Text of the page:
The foundation lesson gives the teacher immediate insights into a person's reading difficulties and enables him or her to turn the situation round in the first lesson, with obvious savings in time, money and anxiety.
Karina McLachlain, who has observed it, asked for illustrations. Here are two from this morning's lesson, by Skype to Falkirk with a ten year old. I wrote them with a marker on paper, holding them up to the camera for the pupil to see, while her mother took notes.. The pupil ended the lesson by reading the first paragraph of Alice in Wonderland with good phrasing, only slight hesitation, and no errors - an excellent result, and one I would not claim to be typical - not every pupil makes so much progress in one lesson:
This illustration shows the examples used to explain that letters usually indicate a sound, that they tell us all we need to know for some words, but not for all, and that they won't tell us how to pronounce a longer word. It makes the point that when we learn a word, we should learn another that is like it. Anything that is not fully understood, is explained.
The next section shows that some letters give us information about other letters - final e, softening c and g.
This illustration shows letters working in groups, first with an easy group, ship, then one where the letters do not behave as we might expect, ti. Finally, it illustrates vowel groups. The historical aspect of English spelling was explained using the example of table, from French, which the pupil could pronounce accurately in French.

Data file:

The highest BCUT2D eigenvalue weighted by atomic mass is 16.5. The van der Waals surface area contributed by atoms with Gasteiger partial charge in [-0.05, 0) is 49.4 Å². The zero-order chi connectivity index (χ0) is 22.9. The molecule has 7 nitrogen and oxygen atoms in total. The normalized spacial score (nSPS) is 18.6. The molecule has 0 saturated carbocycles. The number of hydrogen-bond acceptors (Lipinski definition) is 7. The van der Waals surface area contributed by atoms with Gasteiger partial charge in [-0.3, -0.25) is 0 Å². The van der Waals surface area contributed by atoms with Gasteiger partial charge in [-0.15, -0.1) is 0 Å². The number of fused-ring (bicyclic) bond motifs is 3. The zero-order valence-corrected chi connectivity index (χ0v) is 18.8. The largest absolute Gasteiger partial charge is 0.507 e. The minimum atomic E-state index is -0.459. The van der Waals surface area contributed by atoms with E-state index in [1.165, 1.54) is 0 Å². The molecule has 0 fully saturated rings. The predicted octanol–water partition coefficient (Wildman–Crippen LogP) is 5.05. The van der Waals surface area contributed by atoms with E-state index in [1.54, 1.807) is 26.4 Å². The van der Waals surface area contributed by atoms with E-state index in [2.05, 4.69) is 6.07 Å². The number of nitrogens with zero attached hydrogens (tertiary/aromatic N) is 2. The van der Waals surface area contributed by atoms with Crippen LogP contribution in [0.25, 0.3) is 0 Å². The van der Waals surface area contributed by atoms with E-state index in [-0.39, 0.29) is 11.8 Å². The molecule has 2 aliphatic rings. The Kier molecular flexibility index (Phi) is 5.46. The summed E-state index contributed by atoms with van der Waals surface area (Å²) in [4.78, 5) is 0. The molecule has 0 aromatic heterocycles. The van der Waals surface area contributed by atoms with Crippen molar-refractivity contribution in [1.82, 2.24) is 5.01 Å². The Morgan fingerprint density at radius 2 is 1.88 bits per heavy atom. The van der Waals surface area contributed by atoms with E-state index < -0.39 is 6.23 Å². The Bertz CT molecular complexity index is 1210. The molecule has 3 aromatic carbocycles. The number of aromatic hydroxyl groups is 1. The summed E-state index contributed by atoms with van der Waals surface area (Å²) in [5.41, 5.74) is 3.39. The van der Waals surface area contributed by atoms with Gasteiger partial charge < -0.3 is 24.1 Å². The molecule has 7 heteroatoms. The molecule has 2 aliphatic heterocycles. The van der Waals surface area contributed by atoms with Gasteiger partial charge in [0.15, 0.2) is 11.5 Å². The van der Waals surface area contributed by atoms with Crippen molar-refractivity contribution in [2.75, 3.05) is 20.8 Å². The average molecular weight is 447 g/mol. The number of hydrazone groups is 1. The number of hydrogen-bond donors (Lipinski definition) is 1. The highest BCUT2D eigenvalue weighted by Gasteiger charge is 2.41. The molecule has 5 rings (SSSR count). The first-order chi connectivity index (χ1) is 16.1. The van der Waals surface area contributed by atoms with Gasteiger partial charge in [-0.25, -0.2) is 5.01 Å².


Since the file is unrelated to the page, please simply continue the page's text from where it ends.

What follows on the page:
The teacher in the second case study, also by Skype, from Yorkshire, emailed the following comment, edited to preserve anonymity. This pupil was also benefiting from introduction of a blue overlay, following the YPO course:
THANK YOU SO MUCH for this afternoon - you achieved SO much including progress that maybe isn't instantly obvious. Like securing IMMEDIATE respect and engagement from parent and pupil himself. Both are extremely excited about MORE - WE WILL sort the technology so it works next time
I do suspect that p read much of The Gruffalo from memory. He has MANY strategies already to cope (he is EXTREMELY intelligent) - some of which help him (as you saw today) and equally many that simply avoid... and create mayhem for me/us and further frustrations for him
(note. this issue will be dealt with in lesson 2. The trick is to present the words out of context on cards, and see if the child can still read them.)
I don't quite know how to phrase this meaningfully - nonetheless I have always had a passion for Literacy and language - words, morphology and word play... and how to weave words to create atmosphere, paint pictures etc. Whilst no where like in your league, I can truly say that I have never met anybody in my entire life who shared this interest - so your 'bis' email was one of the most fun that I have had in a LONG time. Will pass this on to my older children tomorrow. As soon as I enthuse the older ones about anything, they all become fascinated. My challenge to them was to explain biscuit in the context of bi as a prefix. They raced for an answer - hence the twice baked!
(Note: Wikipedia to the rescue. The prefix is bis, and in the middle ages, biscuits were cooked twice, the second time in warm oven to dry them out.)